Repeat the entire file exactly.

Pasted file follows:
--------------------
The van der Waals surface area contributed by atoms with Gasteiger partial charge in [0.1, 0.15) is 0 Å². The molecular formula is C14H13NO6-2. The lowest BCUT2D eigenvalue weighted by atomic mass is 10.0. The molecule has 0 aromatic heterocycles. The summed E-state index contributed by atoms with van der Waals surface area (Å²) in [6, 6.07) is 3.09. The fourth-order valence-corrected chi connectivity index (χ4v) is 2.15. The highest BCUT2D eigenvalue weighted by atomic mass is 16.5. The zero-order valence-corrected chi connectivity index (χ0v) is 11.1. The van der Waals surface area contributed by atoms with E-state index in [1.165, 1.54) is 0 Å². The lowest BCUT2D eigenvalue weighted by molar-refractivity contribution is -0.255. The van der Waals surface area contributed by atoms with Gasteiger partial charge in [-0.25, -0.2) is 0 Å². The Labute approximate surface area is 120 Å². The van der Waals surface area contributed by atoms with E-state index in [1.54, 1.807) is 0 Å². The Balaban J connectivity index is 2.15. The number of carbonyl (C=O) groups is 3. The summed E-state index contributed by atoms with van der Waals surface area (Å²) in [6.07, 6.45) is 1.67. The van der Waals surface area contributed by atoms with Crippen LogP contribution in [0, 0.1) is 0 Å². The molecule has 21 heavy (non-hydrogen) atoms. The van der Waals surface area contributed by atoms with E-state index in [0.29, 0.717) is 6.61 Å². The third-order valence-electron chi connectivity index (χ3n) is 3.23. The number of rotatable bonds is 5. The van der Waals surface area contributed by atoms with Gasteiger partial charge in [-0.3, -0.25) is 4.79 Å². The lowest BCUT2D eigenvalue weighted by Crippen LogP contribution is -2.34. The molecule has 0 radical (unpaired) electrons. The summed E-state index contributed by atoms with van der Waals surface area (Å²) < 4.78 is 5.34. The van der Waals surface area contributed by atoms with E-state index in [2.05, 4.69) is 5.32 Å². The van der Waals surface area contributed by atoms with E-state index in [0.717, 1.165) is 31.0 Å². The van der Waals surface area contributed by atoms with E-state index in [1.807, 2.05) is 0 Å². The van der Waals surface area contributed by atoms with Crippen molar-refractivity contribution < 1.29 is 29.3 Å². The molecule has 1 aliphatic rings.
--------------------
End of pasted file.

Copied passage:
The van der Waals surface area contributed by atoms with Gasteiger partial charge in [0.1, 0.15) is 0 Å². The molecular formula is C14H13NO6-2. The lowest BCUT2D eigenvalue weighted by atomic mass is 10.0. The molecule has 0 aromatic heterocycles. The summed E-state index contributed by atoms with van der Waals surface area (Å²) in [6, 6.07) is 3.09. The fourth-order valence-corrected chi connectivity index (χ4v) is 2.15. The highest BCUT2D eigenvalue weighted by atomic mass is 16.5. The zero-order valence-corrected chi connectivity index (χ0v) is 11.1. The van der Waals surface area contributed by atoms with E-state index in [1.165, 1.54) is 0 Å². The lowest BCUT2D eigenvalue weighted by molar-refractivity contribution is -0.255. The van der Waals surface area contributed by atoms with Gasteiger partial charge in [-0.25, -0.2) is 0 Å². The Labute approximate surface area is 120 Å². The van der Waals surface area contributed by atoms with E-state index in [1.54, 1.807) is 0 Å². The Balaban J connectivity index is 2.15. The number of carbonyl (C=O) groups is 3. The summed E-state index contributed by atoms with van der Waals surface area (Å²) in [6.07, 6.45) is 1.67. The van der Waals surface area contributed by atoms with Crippen LogP contribution in [0, 0.1) is 0 Å². The molecule has 21 heavy (non-hydrogen) atoms. The van der Waals surface area contributed by atoms with E-state index in [0.29, 0.717) is 6.61 Å². The third-order valence-electron chi connectivity index (χ3n) is 3.23. The number of rotatable bonds is 5. The van der Waals surface area contributed by atoms with Gasteiger partial charge in [-0.3, -0.25) is 4.79 Å². The lowest BCUT2D eigenvalue weighted by Crippen LogP contribution is -2.34. The molecule has 0 radical (unpaired) electrons. The summed E-state index contributed by atoms with van der Waals surface area (Å²) < 4.78 is 5.34. The van der Waals surface area contributed by atoms with E-state index in [2.05, 4.69) is 5.32 Å². The van der Waals surface area contributed by atoms with E-state index in [0.717, 1.165) is 31.0 Å². The van der Waals surface area contributed by atoms with E-state index in [1.807, 2.05) is 0 Å². The van der Waals surface area contributed by atoms with Crippen molar-refractivity contribution < 1.29 is 29.3 Å². The molecule has 1 aliphatic rings.